You could well ask why am I recounting this apparently irrelevant incident that dates back to when I was 11 years old. There is no real reason to do so, but it’s an image from the past that I have seen again and again, and continue to do so as this wondrous land of ours celebrates its 64th Independence Day. Freedom is something we the privileged take for granted. But for many it means nothing: August 15 is just another day in their pathetic lives lived out in gut-wrenching poverty.
We who flaunt near double-digit GDP growth as evidence of India’s ‘progress’ and get excited by the findings of the National Council of Applied Economic Research that show the number of high-income households has exceeded the number of low-income households, can never quite imagine how the other half lives — and dies — because we have willed ourselves into disowning the poor and the wretched of the land. To talk of poverty is considered unfashionable in an India aglitter with chrome-and-glass shopping malls, a country which sees no shame in the continuous loot of public funds as is happening in Delhi at the moment where thousands of crores are being skimmed off in the guise of hosting this year’s Commonwealth Games, which, we are told, are a matter of ‘national pride’. Nor does our conscience bother us that thousands of tonnes of foodgrains are allowed to rot in Government godowns so that they can be sold at a pittance to liquor manufacturers while millions go to bed hungry.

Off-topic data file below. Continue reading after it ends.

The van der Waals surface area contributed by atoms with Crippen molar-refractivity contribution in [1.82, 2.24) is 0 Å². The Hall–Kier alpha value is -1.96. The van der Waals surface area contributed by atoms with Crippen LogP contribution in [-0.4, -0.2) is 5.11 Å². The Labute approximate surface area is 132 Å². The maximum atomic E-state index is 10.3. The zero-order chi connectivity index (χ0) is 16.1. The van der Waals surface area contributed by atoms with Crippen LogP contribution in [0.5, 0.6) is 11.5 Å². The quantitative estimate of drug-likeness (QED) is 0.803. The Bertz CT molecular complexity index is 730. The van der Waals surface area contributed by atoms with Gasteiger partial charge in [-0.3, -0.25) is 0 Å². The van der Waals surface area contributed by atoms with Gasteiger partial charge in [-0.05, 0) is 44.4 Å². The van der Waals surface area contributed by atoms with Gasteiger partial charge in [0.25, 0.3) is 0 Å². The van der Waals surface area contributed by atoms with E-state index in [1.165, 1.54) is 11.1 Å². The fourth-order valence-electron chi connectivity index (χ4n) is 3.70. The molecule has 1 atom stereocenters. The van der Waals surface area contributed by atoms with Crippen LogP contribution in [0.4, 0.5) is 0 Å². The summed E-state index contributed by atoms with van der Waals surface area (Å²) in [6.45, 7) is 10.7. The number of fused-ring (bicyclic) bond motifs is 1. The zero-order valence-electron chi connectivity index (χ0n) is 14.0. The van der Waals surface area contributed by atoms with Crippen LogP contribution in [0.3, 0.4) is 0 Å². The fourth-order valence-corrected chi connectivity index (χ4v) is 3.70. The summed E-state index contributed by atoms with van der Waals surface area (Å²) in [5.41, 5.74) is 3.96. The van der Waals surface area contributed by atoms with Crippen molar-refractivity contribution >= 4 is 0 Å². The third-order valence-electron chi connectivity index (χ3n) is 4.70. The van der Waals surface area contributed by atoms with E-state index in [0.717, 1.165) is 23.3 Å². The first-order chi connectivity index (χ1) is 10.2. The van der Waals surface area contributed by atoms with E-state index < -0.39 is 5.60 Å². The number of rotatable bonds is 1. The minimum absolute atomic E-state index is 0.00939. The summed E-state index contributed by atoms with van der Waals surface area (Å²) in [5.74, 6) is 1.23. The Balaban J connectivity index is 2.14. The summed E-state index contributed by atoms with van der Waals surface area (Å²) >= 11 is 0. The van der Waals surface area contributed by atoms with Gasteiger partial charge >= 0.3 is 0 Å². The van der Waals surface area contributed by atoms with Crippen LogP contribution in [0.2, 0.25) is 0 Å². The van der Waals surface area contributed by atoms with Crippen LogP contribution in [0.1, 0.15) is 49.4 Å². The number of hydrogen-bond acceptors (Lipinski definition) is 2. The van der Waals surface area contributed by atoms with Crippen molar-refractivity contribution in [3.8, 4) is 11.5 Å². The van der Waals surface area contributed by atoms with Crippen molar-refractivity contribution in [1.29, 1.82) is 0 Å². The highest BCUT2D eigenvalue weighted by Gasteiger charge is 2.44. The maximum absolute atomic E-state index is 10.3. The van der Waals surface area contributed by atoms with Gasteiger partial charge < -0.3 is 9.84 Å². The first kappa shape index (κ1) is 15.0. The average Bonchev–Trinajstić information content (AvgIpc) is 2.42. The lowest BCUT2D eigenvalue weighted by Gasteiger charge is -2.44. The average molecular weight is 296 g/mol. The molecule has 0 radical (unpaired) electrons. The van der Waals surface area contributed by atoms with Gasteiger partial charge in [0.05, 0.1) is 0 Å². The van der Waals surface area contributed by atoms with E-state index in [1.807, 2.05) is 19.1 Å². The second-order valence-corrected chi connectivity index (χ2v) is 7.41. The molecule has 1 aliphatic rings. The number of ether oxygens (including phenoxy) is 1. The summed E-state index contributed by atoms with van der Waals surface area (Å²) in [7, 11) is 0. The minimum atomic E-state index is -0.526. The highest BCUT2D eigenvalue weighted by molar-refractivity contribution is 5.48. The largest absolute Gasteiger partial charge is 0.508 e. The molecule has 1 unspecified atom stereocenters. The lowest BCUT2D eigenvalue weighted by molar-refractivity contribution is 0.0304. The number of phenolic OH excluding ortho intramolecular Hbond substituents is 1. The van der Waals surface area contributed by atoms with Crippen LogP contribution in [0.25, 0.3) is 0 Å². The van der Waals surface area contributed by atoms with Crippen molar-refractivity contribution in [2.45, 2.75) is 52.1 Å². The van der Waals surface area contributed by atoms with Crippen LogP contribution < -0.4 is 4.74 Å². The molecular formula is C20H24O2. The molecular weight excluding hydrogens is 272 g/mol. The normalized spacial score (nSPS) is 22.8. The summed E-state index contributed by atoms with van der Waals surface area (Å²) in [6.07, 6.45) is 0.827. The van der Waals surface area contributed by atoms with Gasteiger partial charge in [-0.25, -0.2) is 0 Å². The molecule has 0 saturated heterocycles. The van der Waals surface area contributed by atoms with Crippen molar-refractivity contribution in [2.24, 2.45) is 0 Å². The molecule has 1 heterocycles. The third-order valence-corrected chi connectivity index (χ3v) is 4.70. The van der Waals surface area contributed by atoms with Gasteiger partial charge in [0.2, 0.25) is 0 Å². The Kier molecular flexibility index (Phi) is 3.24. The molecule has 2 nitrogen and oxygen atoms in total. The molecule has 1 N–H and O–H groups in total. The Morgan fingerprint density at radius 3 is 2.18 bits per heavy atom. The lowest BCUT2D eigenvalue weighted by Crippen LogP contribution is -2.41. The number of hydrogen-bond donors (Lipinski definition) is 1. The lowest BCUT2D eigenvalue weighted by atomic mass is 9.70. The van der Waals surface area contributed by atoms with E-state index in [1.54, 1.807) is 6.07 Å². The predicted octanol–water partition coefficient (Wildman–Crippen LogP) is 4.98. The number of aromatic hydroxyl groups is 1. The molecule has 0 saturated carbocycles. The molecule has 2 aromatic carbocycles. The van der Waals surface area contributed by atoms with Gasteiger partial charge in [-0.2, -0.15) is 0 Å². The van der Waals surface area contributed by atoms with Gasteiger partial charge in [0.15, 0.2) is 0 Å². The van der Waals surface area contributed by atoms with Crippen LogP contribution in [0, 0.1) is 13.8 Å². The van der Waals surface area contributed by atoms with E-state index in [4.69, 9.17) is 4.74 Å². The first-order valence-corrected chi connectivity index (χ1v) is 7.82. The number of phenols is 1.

Statistics culled by the Suresh Tendulkar Committee suggest 37.2 per cent (the Planning Commission insists it is 27.3 per cent) of India’s citizens, who are supposed to feel blessed and proud for being born in a free country, a democracy at that, live below the poverty line, which, incidentally, is variously defined and not without a purpose: The hazier the definition, the easier it is to disown discomfiting facts in ‘rising’ India. According to the Experts’ Group headed by Mr NC Saxena, which based its estimates on calorie intake, 50 per cent of rural households live below the poverty line. The National Commission for Enterprises in the Unorganised Sector, headed by Mr Arjun Sengupta, came to the conclusion that 77 per cent of Indians live on less than Rs 20 a day. It is now believed that the poor in eight of India’s States outnumber the poor in sub-Saharan Africa.
The bold and the beautiful of the new India, the rising India, the shining India will no doubt turn up their pretty noses and snigger at the poor and the underprivileged, the hungry and the deprived, the dying and the diseased, and blame them for being a huge drain on public funds. Life is an un-ending party for the privileged, the haves cannot be expected to bother about the have-nots. That’s the way it has been throughout history. That’s the way it shall forever be.
That, however, should not stop us from sparing a thought for those who wistfully gaze at the fluttering Tricolour and wonder what life on the other side of the divide is like. The middle-classes could do without being selfish for a day and take a look around them, if only to convince themselves that they are far better off than they believe they deserve to be. As for the rich, the top eight per cent which stands to gain the most with eight per cent and more GDP growth, we really need not bother about them. Funnily enough, Independence Day means nothing for them either: It’s just another holiday.